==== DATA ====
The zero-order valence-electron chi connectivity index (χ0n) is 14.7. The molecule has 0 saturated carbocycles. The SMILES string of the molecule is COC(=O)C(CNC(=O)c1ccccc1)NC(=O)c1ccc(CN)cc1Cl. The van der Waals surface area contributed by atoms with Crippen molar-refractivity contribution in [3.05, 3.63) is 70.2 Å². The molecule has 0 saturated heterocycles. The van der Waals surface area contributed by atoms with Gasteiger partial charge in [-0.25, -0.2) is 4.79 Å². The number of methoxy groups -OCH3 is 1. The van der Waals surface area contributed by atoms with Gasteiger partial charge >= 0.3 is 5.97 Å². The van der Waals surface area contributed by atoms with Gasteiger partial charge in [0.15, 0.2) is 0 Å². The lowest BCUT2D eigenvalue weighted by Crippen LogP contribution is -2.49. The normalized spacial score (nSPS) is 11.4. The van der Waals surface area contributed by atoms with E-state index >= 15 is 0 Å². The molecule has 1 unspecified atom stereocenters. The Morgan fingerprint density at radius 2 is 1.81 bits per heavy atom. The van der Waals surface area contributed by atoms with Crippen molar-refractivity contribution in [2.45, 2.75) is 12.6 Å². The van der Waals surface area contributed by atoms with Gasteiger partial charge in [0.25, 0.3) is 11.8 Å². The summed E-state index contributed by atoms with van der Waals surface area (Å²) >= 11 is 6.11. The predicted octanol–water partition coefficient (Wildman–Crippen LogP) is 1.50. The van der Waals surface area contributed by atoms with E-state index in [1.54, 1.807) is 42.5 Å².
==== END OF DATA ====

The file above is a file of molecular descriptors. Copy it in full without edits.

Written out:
The zero-order valence-electron chi connectivity index (χ0n) is 14.7. The molecule has 0 saturated carbocycles. The SMILES string of the molecule is COC(=O)C(CNC(=O)c1ccccc1)NC(=O)c1ccc(CN)cc1Cl. The van der Waals surface area contributed by atoms with Crippen molar-refractivity contribution in [3.05, 3.63) is 70.2 Å². The molecule has 0 saturated heterocycles. The van der Waals surface area contributed by atoms with Gasteiger partial charge in [-0.25, -0.2) is 4.79 Å². The number of methoxy groups -OCH3 is 1. The van der Waals surface area contributed by atoms with Gasteiger partial charge >= 0.3 is 5.97 Å². The van der Waals surface area contributed by atoms with Gasteiger partial charge in [0.15, 0.2) is 0 Å². The lowest BCUT2D eigenvalue weighted by Crippen LogP contribution is -2.49. The normalized spacial score (nSPS) is 11.4. The van der Waals surface area contributed by atoms with E-state index >= 15 is 0 Å². The molecule has 1 unspecified atom stereocenters. The Morgan fingerprint density at radius 2 is 1.81 bits per heavy atom. The van der Waals surface area contributed by atoms with Crippen molar-refractivity contribution in [2.45, 2.75) is 12.6 Å². The van der Waals surface area contributed by atoms with Gasteiger partial charge in [0.25, 0.3) is 11.8 Å². The summed E-state index contributed by atoms with van der Waals surface area (Å²) >= 11 is 6.11. The predicted octanol–water partition coefficient (Wildman–Crippen LogP) is 1.50. The van der Waals surface area contributed by atoms with E-state index in [1.54, 1.807) is 42.5 Å².